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Please use this identifier to cite or link to this item: http://hdl.handle.net/10451/2751

Título: If you want to get ahead, get a sequence of general strategies : integrative decision making in real-world psychoterapy
Autor: Conceição, Nuno Miguel Silva, 1976-
Orientador: Vasco, António Branco, 1955-
Palavras-chave: Psicoterapia
Tomada de decisão
Processo terapêutico
Teses de doutoramento - 2011
Issue Date: 2010
Resumo: The purpose of this dissertation was to analyse equivalent therapist's strategyrelated operations and patient's strategy-related change processes as they unfold and relate along the psychotherapeutic process as practiced in real world settings. Ideally, in order to optimize therapeutic responsiveness and effectiveness, therapist´s operations and patient´s processing abilities should proceed in tandem. Processing capacity was conceptualized as the productive use, by the patient, of strategy-related change processes or general psychological processes underlying skilful means to resolve life challenges. There were two research phases, both set within the framework of Paradigmatic Complementarity. The cross-sectional study used self-report data from therapists in real world practice, while the longitudinal study used observed data from 129 videotaped sessions of four patients of a single therapist. The findings from both studies suggest it is relevant to consider the sequencing of general strategies as a phase-by-phase map of the therapeutic process. First, strategyrelated therapist's operations and patient's change processes can be operationalized in a equivalent format and measured with acceptable reliability, for psychotherapy as practiced in the real-world. Second, the time patients need to show high levels of strategy-related change processes suggests general processing capacities take months to build up, rendering it less a moment-by-moment process. Third, strategy-related patient change seems to unfold sequentially according to a sequence of 3, 5 or 7 dimensions, thus providing sequential maps of intermediate outcomes before hitting termination. Fourth, these intermediate outcomes, predict changes in final outcome, making unique contributions over and above the therapeutic alliance, rendering them good enough vi candidates to stand as mechanisms of change common to any approach. Fifth and finally, decision-making by the therapist can be responsive to this macro developmental sequence influencing its unfolding and being influenced by it. Limitations and implications for real-world essentially integrative psychotherapy theory, research, practice and training are then discussed.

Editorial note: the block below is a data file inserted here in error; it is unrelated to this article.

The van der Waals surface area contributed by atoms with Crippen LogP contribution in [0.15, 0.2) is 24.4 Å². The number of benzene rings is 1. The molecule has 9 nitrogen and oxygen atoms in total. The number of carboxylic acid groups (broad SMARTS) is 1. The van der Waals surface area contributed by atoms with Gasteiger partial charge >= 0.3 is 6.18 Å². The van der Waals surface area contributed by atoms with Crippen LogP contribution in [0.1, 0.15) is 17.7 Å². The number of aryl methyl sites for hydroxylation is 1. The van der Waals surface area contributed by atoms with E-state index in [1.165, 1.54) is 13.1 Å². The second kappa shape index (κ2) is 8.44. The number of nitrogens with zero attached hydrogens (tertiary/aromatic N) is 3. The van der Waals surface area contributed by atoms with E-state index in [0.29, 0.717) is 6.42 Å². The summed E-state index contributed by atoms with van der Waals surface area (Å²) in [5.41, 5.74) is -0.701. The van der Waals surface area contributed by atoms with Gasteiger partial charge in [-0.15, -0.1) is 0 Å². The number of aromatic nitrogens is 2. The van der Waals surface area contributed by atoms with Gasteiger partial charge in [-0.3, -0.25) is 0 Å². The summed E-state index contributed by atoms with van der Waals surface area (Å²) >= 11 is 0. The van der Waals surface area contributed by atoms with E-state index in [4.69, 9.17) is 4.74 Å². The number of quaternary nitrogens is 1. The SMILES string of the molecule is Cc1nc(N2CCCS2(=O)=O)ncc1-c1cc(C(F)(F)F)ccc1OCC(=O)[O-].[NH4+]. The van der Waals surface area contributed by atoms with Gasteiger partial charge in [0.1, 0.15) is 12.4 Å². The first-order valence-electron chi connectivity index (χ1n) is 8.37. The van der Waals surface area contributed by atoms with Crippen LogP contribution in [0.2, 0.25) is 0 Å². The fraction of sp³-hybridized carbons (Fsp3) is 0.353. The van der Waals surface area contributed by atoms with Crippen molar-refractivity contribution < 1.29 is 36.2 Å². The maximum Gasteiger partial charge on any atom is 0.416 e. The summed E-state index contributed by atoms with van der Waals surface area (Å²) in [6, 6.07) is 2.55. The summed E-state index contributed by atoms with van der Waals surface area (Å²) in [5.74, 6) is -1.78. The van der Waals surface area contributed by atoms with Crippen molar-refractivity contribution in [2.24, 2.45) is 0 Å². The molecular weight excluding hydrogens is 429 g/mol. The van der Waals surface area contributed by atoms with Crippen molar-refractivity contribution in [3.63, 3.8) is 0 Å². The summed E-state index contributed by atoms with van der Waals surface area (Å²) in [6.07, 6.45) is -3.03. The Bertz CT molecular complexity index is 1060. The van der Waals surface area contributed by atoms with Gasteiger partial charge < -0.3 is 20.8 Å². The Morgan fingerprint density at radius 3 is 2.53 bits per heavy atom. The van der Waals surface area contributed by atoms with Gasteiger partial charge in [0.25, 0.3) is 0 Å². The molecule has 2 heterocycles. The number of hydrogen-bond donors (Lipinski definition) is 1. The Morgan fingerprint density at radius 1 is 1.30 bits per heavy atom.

The purpose of this dissertation was to analyse equivalent therapist's strategyrelated operations and patient's strategy-related change processes as they unfold and relate along the psychotherapeutic process as practiced in real world settings. Ideally, in order to optimize therapeutic responsiveness and effectiveness, therapist´s operations and patient´s processing abilities should proceed in tandem. Processing capacity was conceptualized as the productive use, by the patient, of strategy-related change processes or general psychological processes underlying skilful means to resolve life challenges. There were two research phases, both set within the framework of Paradigmatic Complementarity. The cross-sectional study used self-report data from therapists in real world practice, while the longitudinal study used observed data from 129 videotaped sessions of four patients of a single therapist. The findings from both studies suggest it is relevant to consider the sequencing of general strategies as a phase-by-phase map of the therapeutic process. First, strategyrelated therapist's operations and patient's change processes can be operationalized in a equivalent format and measured with acceptable reliability, for psychotherapy as practiced in the real-world. Second, the time patients need to show high levels of strategy-related change processes suggests general processing capacities take months to build up, rendering it less a moment-by-moment process. Third, strategy-related patient change seems to unfold sequentially according to a sequence of 3, 5 or 7 dimensions, thus providing sequential maps of intermediate outcomes before hitting termination. Fourth, these intermediate outcomes, predict changes in final outcome, making unique contributions over and above the therapeutic alliance, rendering them good enough candidates to stand as mechanisms of change common to any approach. Fifth and finally, decision-making by the therapist can be responsive to this macro developmental sequence influencing its unfolding and being influenced by it. Limitations and implications for real-world essentially integrative psychotherapy theory, research, practice and training are then discussed.
URI: http://hdl.handle.net/10451/2751
Appears in Collections:FP - Teses de Doutoramento

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